England: Sam Underhill feared his Test career was over during injury hell

Comeback: Sam Underhill (PA)
Comeback: Sam Underhill (PA)

Sam Underhill feared his England career was over during an 18-month Test match absence.

The Bath flanker starred in England’s run to the 2019 World Cup final, looking well set for a long and fruitful stint in the Red Rose back-row.

A string of concussions and other injuries stunted the turnover king’s progress after the global tournament in Japan however, and the next four-year cycle proved a real slog.

If the former Gloucester flanker was frustrated by featuring just 12 times between 2020 and the end of the 2022 summer tour, worse was still to come.

Underhill’s head injury in the second Test in Australia in July 2022 was not just his last appearance under Eddie Jones – but also his last cap until the third-place play-off at the 2023 World Cup.

Sam Underhill playing in this year’s Six Nations (AFP via Getty Images)
Sam Underhill playing in this year’s Six Nations (AFP via Getty Images)

Amid that 20-Test absence, Steve Borthwick replaced Jones and Underhill worried that the new Red Rose broom, coupled with more injury issues, would see him swept aside.

“It’s been class to be back,” said a focused but reflective Underhill. “All I wanted to do was to get back into this team, and if I’m perfectly honest I was doubtful that that would happen.

“This is the first time I’ve done a full campaign with Steve, under him as a coach. I think I played the Aussie tour, then I don’t think I played again until the third-fourth play-off, which was 18 months.

“So, my aim personally was to get back here, and now that I am back, as a player you’re constantly looking for challenges, or things to go wrong or not be going that well. Whereas, actually, now I am where I want to be, and I obviously want to keep on improving, but I have taken a moment to say to myself, ‘hey, you’re doing it, well done’.

“This is exactly where I want to be, but now I’m back, I’m not content just to be here, I want to help this team win.”

When you aren’t picked, the ability to go, ‘that isn’t actually a reflection of where I am,’ is important but tough.

Underhill did force his way into Borthwick’s initial World Cup training squad last summer, stunning his peers with his return to peak condition and form.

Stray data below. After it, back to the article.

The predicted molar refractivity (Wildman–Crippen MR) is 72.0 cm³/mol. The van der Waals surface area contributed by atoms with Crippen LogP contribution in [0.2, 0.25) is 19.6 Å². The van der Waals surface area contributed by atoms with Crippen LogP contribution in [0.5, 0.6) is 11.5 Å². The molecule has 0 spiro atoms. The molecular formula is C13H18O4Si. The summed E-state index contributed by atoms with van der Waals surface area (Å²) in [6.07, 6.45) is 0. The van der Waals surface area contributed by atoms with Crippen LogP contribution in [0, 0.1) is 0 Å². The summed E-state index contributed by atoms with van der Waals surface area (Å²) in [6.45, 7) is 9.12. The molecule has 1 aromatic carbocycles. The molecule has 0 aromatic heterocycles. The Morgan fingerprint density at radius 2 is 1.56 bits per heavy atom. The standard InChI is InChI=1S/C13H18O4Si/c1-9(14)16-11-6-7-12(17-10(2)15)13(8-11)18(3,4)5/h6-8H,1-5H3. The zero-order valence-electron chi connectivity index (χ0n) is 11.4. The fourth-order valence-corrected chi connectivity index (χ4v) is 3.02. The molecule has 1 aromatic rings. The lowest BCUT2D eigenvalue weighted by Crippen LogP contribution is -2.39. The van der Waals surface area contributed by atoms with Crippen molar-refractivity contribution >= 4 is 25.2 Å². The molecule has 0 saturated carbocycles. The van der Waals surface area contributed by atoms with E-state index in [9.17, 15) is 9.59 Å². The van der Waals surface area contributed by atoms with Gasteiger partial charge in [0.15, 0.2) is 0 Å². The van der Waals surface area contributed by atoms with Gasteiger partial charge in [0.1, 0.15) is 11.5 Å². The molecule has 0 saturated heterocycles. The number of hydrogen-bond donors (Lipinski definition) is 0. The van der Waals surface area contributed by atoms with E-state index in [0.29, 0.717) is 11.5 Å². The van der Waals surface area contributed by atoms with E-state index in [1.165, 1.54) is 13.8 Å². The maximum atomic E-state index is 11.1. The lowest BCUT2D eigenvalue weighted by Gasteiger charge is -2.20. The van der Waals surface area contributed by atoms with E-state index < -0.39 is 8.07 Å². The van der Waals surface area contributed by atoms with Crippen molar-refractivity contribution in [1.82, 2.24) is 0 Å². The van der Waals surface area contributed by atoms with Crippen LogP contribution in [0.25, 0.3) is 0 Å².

When Borthwick cut him from the squad on July 17 last summer, England’s surviving players were spooked, especially his back-row rivals. Underhill’s sharpness and performances had been so notable as to have left his team-mates fully expecting his World Cup selection.

The muscular loose-forward instead started the Premiership season with Bath, and would only receive a surprise England call at the tail-end of the global tournament in France.

Jack Willis’ neck injury prompted Borthwick to call for Underhill, who trained but was not selected for the 16-15 semi-final loss to South Africa.

Underhill did however deliver an impactful showing in the 26-23 third-place play-off win over Argentina, a performance that reignited a Test flame he had considered all-but fully extinguished.

During the grip of unfavourable selection calls, notably in the World Cup training camp, Underhill worked hard for mental equilibrium.

Sam Underhill in England training (PA)
Sam Underhill in England training (PA)

“I did the first six weeks of the World Cup training camp, and then it was a selection call,” said Underhill. “I think it would be remiss of me, certainly any player, to think that they have to be in any team.

“There were 10 back-rowers in Verona, and of that 10, there were six spots, so four of us were going to go home. I respect the other players too much to say, ‘I should be there’. I’m no better as a player than if I hadn’t been picked to be here in this tournament now. That’s the hard thing to get your head around sometimes.

“A lot of people talk about being process-driven, but that’s easier said than done. When you aren’t picked, the ability to go, ‘that isn’t actually a reflection of where I am,’ is important but tough.

“But that might be way easier to say sat here in the squad again, but that was something I tried to tell myself anyway, after that call was made in the summer.

“You’ve got to allow yourself to and it’s normal to feel the emotion of it. You’re allowed to be disappointed if you’re not selected, you’re allowed to be upset. What isn’t great for you is if you then let that affect your behaviour, and let that affect your actions that come afterwards.

“Again, that’s massively easier said than done. In the summer I was just lucky that the domestic season started so quickly. I went back to the club and then the games started two weeks later, so I could start playing and have less to think about and less time to dwell on it.”